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I know that when a new release is published it means that is tested for a long time, but during the first weeks it happened to discover some bugs, and going on the bugs are decreasing.

I installed 14.04 on my notebook just yesterday and I will make some tests on and I know I will solve any problems with internet help.

I would like to install Ubuntu on old relatives pcs, but I would like to give them pcs where they can have fun with no problem (or very few ones)...

With a lot of amazement I discover that a lot of user suggest to install Ubuntu 12.04 that seems more stable than the lastest version. I think it is not a stupid idea, but I do not need to pass to Ubuntu quickly, so I prefer to wait for the new version (14.04).

The question is: when it will be the right moment for Ubuntu 14.04?

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closed as primarily opinion-based by Braiam, guntbert, Warren Hill, bain, Eric Carvalho Aug 3 at 20:57

Many good questions generate some degree of opinion based on expert experience, but answers to this question will tend to be almost entirely based on opinions, rather than facts, references, or specific expertise.If this question can be reworded to fit the rules in the help center, please edit the question.

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Ubuntu 14.04 is now stable, it has had the first point release (14.04.1). –  Tim Aug 2 at 12:15
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I've installed 14.04.1 a few days ago and I must say it`s surprisingly stable. Previously I had 12.10 and I did experience quite the number of crashes on it, but since I got 14.04 I don't recall seeing one crash. Also you must consider the fact that if you install an older version, the packages available via the repository will not be as up to date as with the latest LTS, and that for me is a no-brainer –  iffy Aug 2 at 12:21
    
I have no problem with hardware to install Ubuntu 14.04, the time decision it is about discovered bugs –  Ale Aug 2 at 15:38

4 Answers 4

The right moment for 14.04 is now - it has been updated to point release recently. I would suggest to use only LTS releases of Ubuntu, and install them right after point update release.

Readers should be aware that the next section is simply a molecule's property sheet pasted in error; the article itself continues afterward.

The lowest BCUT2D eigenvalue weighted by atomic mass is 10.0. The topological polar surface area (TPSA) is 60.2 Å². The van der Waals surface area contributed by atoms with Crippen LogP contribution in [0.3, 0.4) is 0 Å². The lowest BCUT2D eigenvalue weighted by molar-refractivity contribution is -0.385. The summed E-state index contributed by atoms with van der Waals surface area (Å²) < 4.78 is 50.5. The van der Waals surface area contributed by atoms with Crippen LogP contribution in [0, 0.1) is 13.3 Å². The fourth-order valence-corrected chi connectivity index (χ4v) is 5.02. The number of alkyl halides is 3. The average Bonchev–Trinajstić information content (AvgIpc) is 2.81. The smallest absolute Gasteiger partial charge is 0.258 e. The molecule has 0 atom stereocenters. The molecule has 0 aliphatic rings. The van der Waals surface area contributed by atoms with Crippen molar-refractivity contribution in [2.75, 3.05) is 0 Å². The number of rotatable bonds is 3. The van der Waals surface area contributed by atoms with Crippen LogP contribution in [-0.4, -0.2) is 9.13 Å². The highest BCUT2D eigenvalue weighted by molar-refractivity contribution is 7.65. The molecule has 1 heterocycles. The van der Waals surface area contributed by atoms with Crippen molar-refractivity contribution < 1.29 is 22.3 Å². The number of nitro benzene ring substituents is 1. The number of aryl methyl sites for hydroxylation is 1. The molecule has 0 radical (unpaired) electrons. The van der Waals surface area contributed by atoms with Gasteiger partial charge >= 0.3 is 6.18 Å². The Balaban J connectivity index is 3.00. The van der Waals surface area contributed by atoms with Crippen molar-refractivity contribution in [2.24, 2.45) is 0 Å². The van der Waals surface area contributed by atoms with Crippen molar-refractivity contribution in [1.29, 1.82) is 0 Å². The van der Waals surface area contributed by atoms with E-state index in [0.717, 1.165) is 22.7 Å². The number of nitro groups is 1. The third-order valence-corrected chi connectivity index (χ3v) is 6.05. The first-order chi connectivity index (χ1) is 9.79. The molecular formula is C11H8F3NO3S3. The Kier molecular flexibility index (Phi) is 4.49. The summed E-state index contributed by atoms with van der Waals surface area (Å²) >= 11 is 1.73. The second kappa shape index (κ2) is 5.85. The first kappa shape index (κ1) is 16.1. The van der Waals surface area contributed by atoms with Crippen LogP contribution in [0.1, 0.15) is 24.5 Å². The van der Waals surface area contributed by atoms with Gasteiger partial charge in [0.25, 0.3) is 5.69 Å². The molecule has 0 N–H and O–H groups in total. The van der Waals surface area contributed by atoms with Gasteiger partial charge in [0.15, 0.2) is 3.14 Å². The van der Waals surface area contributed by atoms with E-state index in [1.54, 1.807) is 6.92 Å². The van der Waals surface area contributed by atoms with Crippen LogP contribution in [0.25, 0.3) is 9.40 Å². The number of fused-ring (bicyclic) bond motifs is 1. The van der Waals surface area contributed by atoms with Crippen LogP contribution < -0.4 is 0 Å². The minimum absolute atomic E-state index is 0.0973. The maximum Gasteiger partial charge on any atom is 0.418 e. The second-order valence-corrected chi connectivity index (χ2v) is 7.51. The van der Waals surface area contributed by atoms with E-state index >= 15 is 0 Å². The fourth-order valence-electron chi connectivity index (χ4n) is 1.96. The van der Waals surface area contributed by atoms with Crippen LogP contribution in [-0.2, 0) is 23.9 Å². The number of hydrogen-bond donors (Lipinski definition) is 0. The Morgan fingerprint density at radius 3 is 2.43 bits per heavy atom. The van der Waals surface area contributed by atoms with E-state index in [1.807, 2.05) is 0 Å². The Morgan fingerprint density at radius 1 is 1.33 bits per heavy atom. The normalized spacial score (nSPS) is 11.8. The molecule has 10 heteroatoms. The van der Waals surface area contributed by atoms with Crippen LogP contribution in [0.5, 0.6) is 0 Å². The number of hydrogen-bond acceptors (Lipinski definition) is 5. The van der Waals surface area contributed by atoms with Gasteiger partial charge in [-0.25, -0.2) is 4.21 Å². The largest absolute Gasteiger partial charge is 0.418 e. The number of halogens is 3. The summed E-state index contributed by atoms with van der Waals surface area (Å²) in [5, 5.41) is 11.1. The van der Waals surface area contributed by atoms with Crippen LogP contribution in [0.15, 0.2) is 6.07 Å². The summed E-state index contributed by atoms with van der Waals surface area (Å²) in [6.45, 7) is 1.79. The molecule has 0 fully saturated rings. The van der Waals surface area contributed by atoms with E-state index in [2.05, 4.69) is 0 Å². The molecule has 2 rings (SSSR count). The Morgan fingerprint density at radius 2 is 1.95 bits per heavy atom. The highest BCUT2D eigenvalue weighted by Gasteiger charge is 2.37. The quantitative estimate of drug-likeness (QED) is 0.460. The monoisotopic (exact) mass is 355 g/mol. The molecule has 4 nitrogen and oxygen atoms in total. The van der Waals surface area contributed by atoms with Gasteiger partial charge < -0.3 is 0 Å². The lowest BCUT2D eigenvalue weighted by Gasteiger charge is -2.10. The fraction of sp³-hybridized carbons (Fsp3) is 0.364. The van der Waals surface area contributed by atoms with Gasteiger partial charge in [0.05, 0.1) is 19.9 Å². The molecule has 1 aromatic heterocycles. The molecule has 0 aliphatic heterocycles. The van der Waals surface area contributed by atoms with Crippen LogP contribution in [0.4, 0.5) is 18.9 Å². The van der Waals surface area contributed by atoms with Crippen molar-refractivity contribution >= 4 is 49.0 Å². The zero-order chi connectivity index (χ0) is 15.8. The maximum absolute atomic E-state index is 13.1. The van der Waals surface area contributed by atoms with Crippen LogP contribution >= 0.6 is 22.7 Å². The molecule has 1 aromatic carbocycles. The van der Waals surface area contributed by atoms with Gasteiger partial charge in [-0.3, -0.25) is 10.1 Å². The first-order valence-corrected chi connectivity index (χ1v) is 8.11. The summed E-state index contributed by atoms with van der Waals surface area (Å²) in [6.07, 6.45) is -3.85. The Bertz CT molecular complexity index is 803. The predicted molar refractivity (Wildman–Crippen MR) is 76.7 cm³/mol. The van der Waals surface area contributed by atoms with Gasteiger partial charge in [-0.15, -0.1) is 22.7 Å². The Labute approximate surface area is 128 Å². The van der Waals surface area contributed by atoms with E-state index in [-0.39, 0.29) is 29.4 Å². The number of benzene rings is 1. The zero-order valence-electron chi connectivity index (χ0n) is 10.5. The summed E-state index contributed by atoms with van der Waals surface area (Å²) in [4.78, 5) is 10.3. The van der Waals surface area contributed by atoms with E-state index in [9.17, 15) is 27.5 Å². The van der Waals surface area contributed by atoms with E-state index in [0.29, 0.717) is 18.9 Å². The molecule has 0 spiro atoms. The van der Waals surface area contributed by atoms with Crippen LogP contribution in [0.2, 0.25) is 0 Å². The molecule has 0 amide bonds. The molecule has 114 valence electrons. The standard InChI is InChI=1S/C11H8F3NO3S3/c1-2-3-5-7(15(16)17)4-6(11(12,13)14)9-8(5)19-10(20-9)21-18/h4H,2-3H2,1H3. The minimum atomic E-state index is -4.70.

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Ubuntu 14.04 is officially released on 17 April 2014. Which is LTS(Long Term Support).

For Question:

How long for a stable installation for Ubuntu 14.04?

Ubuntu 14.04 LTS will be supported for 5 years for Ubuntu Desktop, Ubuntu Server, Ubuntu Core, Kubuntu, Edubuntu, and Ubuntu Kylin.

From https://wiki.ubuntu.com/LTS:

A new LTS version is released every 2 years. In previous releases, a Long Term Support (LTS) version had 3 years support on Ubuntu (Desktop) and 5 years on Ubuntu Server. Starting with Ubuntu 12.04 LTS, both versions will receive 5 years support. There is no extra fee for the LTS version; we make our very best work available to everyone on the same free terms. Upgrades to new versions of Ubuntu are and always will be free of charge.

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Furthermore, we define the LTS to be:

  • Enterprise Focused: We are targeting server and multiple desktop installations, where the average user is moderately risk averse.

  • Compatible with New Hardware: We will make point releases throughout the development cycle to provide functional support for new server and desktop hardware.

  • More Tested: We will shorten the development window and extend the Beta cycle to allow for more testing and bug fixing

Alos visit Release Notes.

If you are talking about system-requirements, then visit: What are the system requirements for each flavor of Ubuntu Desktop?

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Ubuntu 14.04 was released in April of this year, should be stable, and currently receives the most up-to-date software. If there are bugs they will be fixed. Ubuntu 14.04 is supported until April 2019.

Ubuntu 12.04 was first released in April 2012, and has since been receiving updates. It could be thought of as more stable as it has been around for longer and most bugs should be fixed, though it might not get as up-to-date software. It is supported until April 2017.

You can find the currently supported releases here, it also had releases notes for each release and point releases (e.g. 12.04.4, 14.04.1). If you are concerned about minimum hardware requirements, 14.04 and 12.04 should have mostly similar requirements - this question covers this in more detail.

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As your friends suggested 12.04 is pretty much bug free as of now. The same cannot be said for 14.04. There are bugs that go back as far as April. So we can only wait and see how long it takes. (Scroll through some of the unanswered questions and try to tell me alot of them are not bugs for 14.04)

As far as hardware support is concerned, 14.04 is the better choice.


The problems and bugs that need to be worked out don't seem to be issues you will find yourself dealing with months or even weeks from now. From what I've experienced, if there are bugs that effect your specific hardware, you will know very soon after installation. Most of the 14.04 problems I've dealt with were encountered during setup, installation, and initial configuration of the OS along with applying the first fresh set of software updates.

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